Wednesday, May 19, 2010

Save the world: Care for our elderly



http://reducefootprints.blogspot.com/
Today, I was spending my lunch time at Western Springs, a beautiful park in Auckland. Next to this park is our Auckland Zoo. I saw this van when I was parking my car. I was curious by it's logo and wondered what it was for. It was leaving as I was about to enter my car. In it was a load of golden oldies. They had gone to the zoo. The van was also a mobility van.

I came back and google searched them. Christian Healthcare Trust was established in 1962 to provide residential care for older people. As a not-for profit organisation we are able to focus on our residents and their needs and on providing superior service and accommodation. The retirees seem to be happy and the trust is being a non profit making is in my good books.

This is not the case with two other stories that I heard today.

In our national newspaper, an article reported this story.
Rugged up and in sturdy shoes, with a rucksack full of clean clothes, knickers, shampoo and cash, Jeanette Mary Alder was going "as far as she could go" when she left her West Auckland rest home on Saturday.
By the time the 80-year-old was found - just after checking out of a Picton backpackers where she used a fake name - she had traveled nearly 700km by bus and ferry from the Parakai Home for the Elderly in Helensville.
Mrs Alder was carrying cash because an eftpos transaction gave her away another time she ran off.

And on our national TV program, Fair go, a shocking revelation chilled me to the spine. "licence to occupy". The prospective resident pays hundreds of thousands upfront but doesn't own anything. They just buy the right to stay there. In addition they have to pay hundreds in monthly village fees. Phil likens these contracts to crayfish pots: "Easy to get into but problematic and expensive to get out." When the resident dies or leaves the village there is a refund on the licence but first the village deducts as much as a third third for various expenses. The family only gets their money back after the village has sold the licence. In some contracts the village makes the family pay any capital loss and keeps all the capital gains.

I have told my children and my friends, when I am old and incapable of running my house, I would like to go to a retirement home. With crooks in the industry, I better do my homework before I check into one of these boutique retirement homes.

4 comments:

wenn said...

i rather stay in my own house and get a maid..

Small Footprints said...

It is a difficult situation ... the people who work in retirement homes aren't always caring and concerned for the residents. In the US they are often low-paid employees who view caring for seniors as simply a job to be done. They put in their 8 hours, take regular breaks and that's it. I've researched many "homes" and found that the quality of care is terrible. Unfortunately, it's often impossible for family members to care for their loved one, especially if there are mobility and mental issues.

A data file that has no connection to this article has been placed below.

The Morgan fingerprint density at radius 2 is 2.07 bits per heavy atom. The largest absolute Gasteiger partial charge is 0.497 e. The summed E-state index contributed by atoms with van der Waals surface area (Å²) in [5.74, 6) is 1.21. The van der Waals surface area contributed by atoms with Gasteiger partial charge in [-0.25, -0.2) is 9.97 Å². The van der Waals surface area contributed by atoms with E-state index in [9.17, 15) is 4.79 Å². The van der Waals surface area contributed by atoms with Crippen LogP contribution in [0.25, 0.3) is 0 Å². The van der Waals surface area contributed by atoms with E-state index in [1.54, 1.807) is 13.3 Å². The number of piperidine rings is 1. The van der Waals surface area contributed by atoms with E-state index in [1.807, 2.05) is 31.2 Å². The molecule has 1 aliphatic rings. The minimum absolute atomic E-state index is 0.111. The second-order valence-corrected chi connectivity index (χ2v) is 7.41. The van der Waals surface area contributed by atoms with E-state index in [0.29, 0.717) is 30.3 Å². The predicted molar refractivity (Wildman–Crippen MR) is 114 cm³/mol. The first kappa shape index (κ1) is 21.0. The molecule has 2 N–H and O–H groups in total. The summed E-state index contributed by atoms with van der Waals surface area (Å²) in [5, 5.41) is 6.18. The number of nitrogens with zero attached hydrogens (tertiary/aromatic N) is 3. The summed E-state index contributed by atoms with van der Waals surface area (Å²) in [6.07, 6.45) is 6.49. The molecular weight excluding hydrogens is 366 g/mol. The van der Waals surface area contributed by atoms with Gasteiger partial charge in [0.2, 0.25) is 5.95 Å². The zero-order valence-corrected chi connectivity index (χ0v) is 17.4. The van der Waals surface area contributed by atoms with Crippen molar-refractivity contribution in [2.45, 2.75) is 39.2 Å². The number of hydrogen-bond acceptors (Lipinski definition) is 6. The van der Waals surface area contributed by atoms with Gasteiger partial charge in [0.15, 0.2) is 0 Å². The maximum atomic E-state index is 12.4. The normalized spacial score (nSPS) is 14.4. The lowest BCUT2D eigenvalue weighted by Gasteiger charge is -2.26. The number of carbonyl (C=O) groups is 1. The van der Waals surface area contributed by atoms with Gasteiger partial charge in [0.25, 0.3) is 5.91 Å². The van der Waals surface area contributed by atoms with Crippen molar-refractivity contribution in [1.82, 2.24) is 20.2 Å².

It is a difficult and sad situation.

Cheryl said...

Everyone's situation is different so it is wise indeed to discuss the future with your family members, so when the time comes to go to a home everyone will know the right place. My daughter works in a nursing home and has promised me she will let me wear my own pjs when I am old!!

MargoPego said...

I'm in Canada. I've worked as a care aide in a nursing home, & the majority of the people with whom I worked really & truly cared about the residents. We took really good care of the residents, but sometimes it was hard. Still, we refrained from abusing the residents & we did go out of our way to really & truly do extras for the people if we could. Of course there were some on staff who didn't care & were in it just for the money. They were the obvious ones, but because there wasn't anything the administration could legally do, they were allowed to stay on as they weren't being abusive or neglectful.

Then we got in a new administrator, & staff morale went low. We still cared for the residents as best we could, but he was making cuts as to what we were actually able to do aside from the basic care, & this upset us. We brought in the union, & this helped because we were able to do the extras again.

I got out of this work because of lay offs, & now I wouldn't go back in because my heart wouldn't be in the right place. I still care about the elderly very much, but I know that I'd be in it mostly just for the money, & that's most definitely NOT fair to the residents, who deserve the best.

I am fully aware that there are places in which people are neglected & abused & in very bad situations, & it always breaks my heart when I hear about these situations. The people living in these homes or being cared for in their homes or in group homes, etc., should be treated as best as possible. They're living, breathing human beings who're at a very vulnerable time in their lives, & they need to be looked after well. Being on the planet for a long time, they at least deserve to have their dignity intact.

I wish that those who went to work in a nursing home, no matter what department, would do so because they truly cared about the people for whom they're caring & looking after. I'm thankful that the one in which I worked had an extremely high level of care & that the people, for the most part, truly cared about the elderly. I just wish it was like that in every place where people - elderly & disabled & children - are being looked after.